NEW IRISH SHERIFFS
Dublin Castle, 31st January, 1845.--His Excellency the Lord
Lieutenant has been pleased to appoint the undermentioned
gentlemen to the office of High Sheriff for the following counties
and counties of cities and towns in Ireland for the year 1845 :
Antrim--John White, Esq., of Whitehall.
Armagh--T. M. Jones, Esq., of Jonesborough.
Carlow--R. S. Doyne, jun., Esq., Tullow Lodge.
Carrickfergus--Stewart Dunn, Esq., Carrickfergus.
Cavan--Anthony O'Reilly, Esq., Baltrasna.
Clare--Hugh Palliser Hickman, Esq., Fenloe.
Cork--Hon. H. St. Leger, Doneraile House.
Cork City--James Morrogh, Esq., Glanmair, Cork.
Donegal--Lord G. A. Hill, Ballygar.
Down--Hugh Montgomery, Esq., Rosemount.
Drogheda Town--William Cairnes, Esq., Drogheda.
Dublin--Hon. Edward Preston, Gormanstown Castle.
Dublin City--Thomas Crosthwaite, Esq., 9,
Fermanagh--Wm. Archdall, Esq., Dromard.
Galway--Denis Kirwan, Esq., Castlehacket.
Galway Town--P. M. Lynch, Esq., Renmore Lodge.
Kerry--Christopher Galwey, Esq., Killarney.
Kildare--Lord Wm. Fitzgerald, Carton.
Kilkenny--Charles Hely, Esq., Foulks Court.
Kilkenny City--John M'Craith, Esq., Kilkenney.
King's Co.--Richard Warburton, Esq., Garryhinch.
Leitrim--Edward K. Tennisson, Esq., Kilronan Castle.
Limerick--Edward C. Villiers, Esq., Kilpeacon.
Limerick City--Henry Watson, Esq., Limerick.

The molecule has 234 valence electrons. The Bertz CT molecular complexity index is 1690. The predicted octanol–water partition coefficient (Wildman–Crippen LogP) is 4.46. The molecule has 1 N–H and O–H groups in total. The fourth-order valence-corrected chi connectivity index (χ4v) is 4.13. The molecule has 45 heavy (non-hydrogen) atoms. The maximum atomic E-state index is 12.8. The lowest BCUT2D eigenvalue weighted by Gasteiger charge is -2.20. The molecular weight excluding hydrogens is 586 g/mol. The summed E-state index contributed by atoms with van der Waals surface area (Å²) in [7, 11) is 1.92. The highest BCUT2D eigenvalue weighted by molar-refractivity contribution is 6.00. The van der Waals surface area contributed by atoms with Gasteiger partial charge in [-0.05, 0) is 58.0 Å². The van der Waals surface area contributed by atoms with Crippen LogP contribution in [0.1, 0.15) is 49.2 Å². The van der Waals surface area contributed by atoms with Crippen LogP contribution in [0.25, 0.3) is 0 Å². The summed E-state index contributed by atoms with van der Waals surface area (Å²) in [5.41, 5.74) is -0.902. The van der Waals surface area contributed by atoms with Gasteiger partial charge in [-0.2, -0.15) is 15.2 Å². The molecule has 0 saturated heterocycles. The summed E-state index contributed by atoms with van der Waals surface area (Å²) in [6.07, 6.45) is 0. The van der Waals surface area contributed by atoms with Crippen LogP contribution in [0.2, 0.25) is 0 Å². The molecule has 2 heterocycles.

Londonderry City and County--Sir. H. H. Bruce, Bart.,
Longford--George Lefroy, Esq., Carrickglass.
Louth--Frederick J. Foster, Esq., Castle Ring.
Mayo--Henry W. Knox, Esq., Netley.
Meath--Lord Killeen, Killeen Castle.
Monaghan--Andie Allen Murray, Lough Owna.
Queen's County--Horace Rochfort, Esq., Clogrenan.
Roscommon--Garrett O'Moore, Esq., Cloghan Castle.
Sligo--Philip Perceval, Esq., Temple House.
Tipperary--John Bayley, Esq., Debsboro'.
Tyrone--William D'Arcy, Esq., Necairn Castle.
Waterford--John B. Gumbleton, Esq., Fortwilliam.
Waterford City--Jacob Penrose, Esq., Waterford.
Westmeath--Hon. L. H. K. Harman, Newcastle.
Wexford--Patrick W. Redmond, Esq., Newtown.
Wicklow--William W. Fitzwilliam Hume, Esq., Humewood.
The ladies of this city will be glad to learn
that Miss Jackson from Dublin, has signified her intention of
giving lessons on that ancient instrument. Miss Jackson is not
only a pupil of superior proficiency of the celbrated Bocha,
but a member of a highly respectable and talented family not
unknown in the musical world.
ATTEMPT TO MURDER
On Sunday evening last,
about the hour of nine o'clock, John Carty, a faithful
man in the employment of Mr. Gleeson of Shallee [Co
Tipperary], having been sent for by Mr. Gleeson on
some business, proceeded to his employer's residence,
a distance of about a quarter of a mile, when he left the
house to return home, he was met by three men, two of
whom were armed with pistols, and the third with a
They cried "down with him." One of the
party then fired his pistol at him, the contents of which
were lodged in the upper part of his thigh, and was only
stopped from passing through by the skin. He did not
then fall, and another of them fired, which missed. The